‘To believe or not to believe, that doth underlay the world of man and action, and the man now idle is subtracted from the sum of human being, another subtracted from the cause, what cause to be is there when free is not the cool day air so stole away by night and is to me the question right? Or more right than before, to suffer the sadness of the mind and look out through the grey cage we call I, from inside the barred cage of the mind, than it is to walk the path to find the song of peace to dance to, with yourself content or with one you love, or is it more noble to sharpen our minds with the pains and lines of lies and tragedies writ for us to act out poorly not knowing why or how or if it’s a dreamboat to begin with; if it’s a dreamboat, then contact Noah; tell him we need two of everything: to preclude to me the question if is the hideous face of a scrutinizing world under a microscope naked men play in the mind to remove the anomalies abnormalities and treat it all with something, is there more honor in the misery of life than the fleeting bliss of the moment when action is taken to right the ship asunder tossed by troubles by and by with lilting waves of chance and reason world propelled this narrow shell once formed from a tree; is it a sleep, perhaps a dream, a twilight glowing shadow ring, stereo halo sun undone by the Mandelbrot that eats infinity for breakfast as will us all go down it’s hungry hole called time. Before then are we to take a sword against our trouble make the joy in life our own? Or should refrain and hide from rain watching the world go by slow out the window in which small pools of light fall in to see ourselves and glowing skin in a circle that brought us to our feet this world to greet, this life to live and life to lose led to graves by old blind fools facing bitter face to face the tragedies of every day and instead of turn to kiss they turn their face away; their face and that alone should end, should end their sway and if you pray the kiss on Death’s cold cheek won’t make you fall before you write your goodbyes on the wall and get some rest and end it, dream: no more ticket, no puppet strings; the waste land our flesh is heir to, the wick of fire long burnt away began the day first our eyes went wide and looked above and saw a dove and felt the love inside. They say such verse is folly, of that I have no doubts. It’s just as much a foolish folly to think what’s life about: when you wake you rise and take a good look at the sky, have some friends, watch good things end, wither like the elm tree die and there go back; where once you slept between the crack of this world and the others by it to find them all must die in quiet in acceptance of the end of the road. When one wakes up remember the dream as a living impulse idea thing inside the mind and living too reminding me of Déjà vu.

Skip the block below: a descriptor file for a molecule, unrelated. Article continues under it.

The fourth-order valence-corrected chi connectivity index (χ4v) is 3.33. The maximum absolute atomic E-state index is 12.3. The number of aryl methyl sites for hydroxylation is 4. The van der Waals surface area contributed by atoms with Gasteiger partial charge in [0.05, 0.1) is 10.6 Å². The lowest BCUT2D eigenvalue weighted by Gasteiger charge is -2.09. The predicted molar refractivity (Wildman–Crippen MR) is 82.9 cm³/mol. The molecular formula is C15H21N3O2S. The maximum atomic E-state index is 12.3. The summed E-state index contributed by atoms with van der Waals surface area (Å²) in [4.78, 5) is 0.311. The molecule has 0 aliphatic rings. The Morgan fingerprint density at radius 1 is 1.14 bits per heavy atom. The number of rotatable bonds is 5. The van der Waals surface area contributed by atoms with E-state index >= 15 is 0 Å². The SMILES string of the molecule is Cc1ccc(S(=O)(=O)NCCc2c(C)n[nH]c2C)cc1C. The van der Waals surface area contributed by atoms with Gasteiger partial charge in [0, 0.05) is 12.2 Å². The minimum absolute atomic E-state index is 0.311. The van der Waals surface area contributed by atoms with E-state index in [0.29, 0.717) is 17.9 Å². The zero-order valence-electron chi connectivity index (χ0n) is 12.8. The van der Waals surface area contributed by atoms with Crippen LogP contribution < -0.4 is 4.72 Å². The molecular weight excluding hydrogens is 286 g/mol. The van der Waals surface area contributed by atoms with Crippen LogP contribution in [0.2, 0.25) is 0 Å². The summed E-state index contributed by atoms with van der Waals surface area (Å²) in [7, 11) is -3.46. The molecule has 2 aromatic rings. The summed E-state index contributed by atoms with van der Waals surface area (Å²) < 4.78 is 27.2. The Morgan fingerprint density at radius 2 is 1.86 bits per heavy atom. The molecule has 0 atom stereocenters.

“For in that final sleep nothing will come. No angels Heaven bells or drums, no fluttering soul without a body rising to the clouds singing the rapture with eternal lungs loud as into the sky they rise until finally their eyes look above Earth’s tired skies and gives them pause and that respect the Earth our tomb and derelict for us to wither scorns of time and make this madness torrent rhyme that another might intake the projections and the variables the other machines that think will quietus make. The oppressor in the head that Mara temptress sent always speaks when your wits and strength is spent and show you easy ways. Pains of the despised love and symptom of a love’s delay, what insolence of office, of title and what spurns—the patience merit though unworthy takes and again a quietus make and with what would you take your own, a sweating grunting toil alone under the sun till days are done at death exhaled your breath to fall from the shelf where once you sat and gazed upon it all. That undiscovered country has yet to be found, no signal, no exit, no refills, no sound. And none have yet returned; maybe there they lose their care and love for Earth is spurned.”
A small smattering of clapping filled the auditorium. “Thank you,” Autumn said. “That was my homage to Hamlet’s famous soliloquy in the old Bard’s classic. I could not do the source justice with my tribute, but I did not want to copy by rote; to be like Shakespeare, one must first cultivate one’s own voice and use it to the best of their ability, not follow the styling of successful poets of the past. You academic types do this too much! And don’t get me started on Haiku…”
Autumn walked across the table with a candle, sat the candle on the table in the center of the stage. She poured water from a glass labeled Vodka (it was cleared by the PTA because her aunt was on the Jay Cees and the Jay Cees controlled the school and social functions down in Whitmire, South Carolina.
Many of the students knew not what she was paying homage to, and some of the clever kids thought she just didn’t know the lines.
She did, however, know all the lines from Hamlet’s soliloquy with perfect recall, but felt shame in reading them verbatim, thinking it would be foolish to read Shakespeare in a voice and inflection that did not come natural to her. Thus she preferred to render it in her own poetic tongue, as she said, to retain the ‘spirit and understand the era of the performance and what prior epochs have seen.; She spoke on with an old man’s drawl, lisping with a sweating forehead and mispronouncing words and slurring speech in a drunken swagger shouted: “Is it right, if there is right at all, to suffer the agony’s of the prison mind or, better yet, take arm against the sea’s of opposition, and by facing them, by kissing the cheek of thy tormentor to say it ends, to die, perhaps to sleep and maybe dream. Aye, that’s the trouble, the trouble that makes malady of so long a life. Out brief candles, out!
Autumn blew the candles out and the curtain fell to the sound of applause. She opened her eyes. Her mother was shaking her.
“They’re going to do an ultrasound now,” her mother said. “Just go back to sleep.”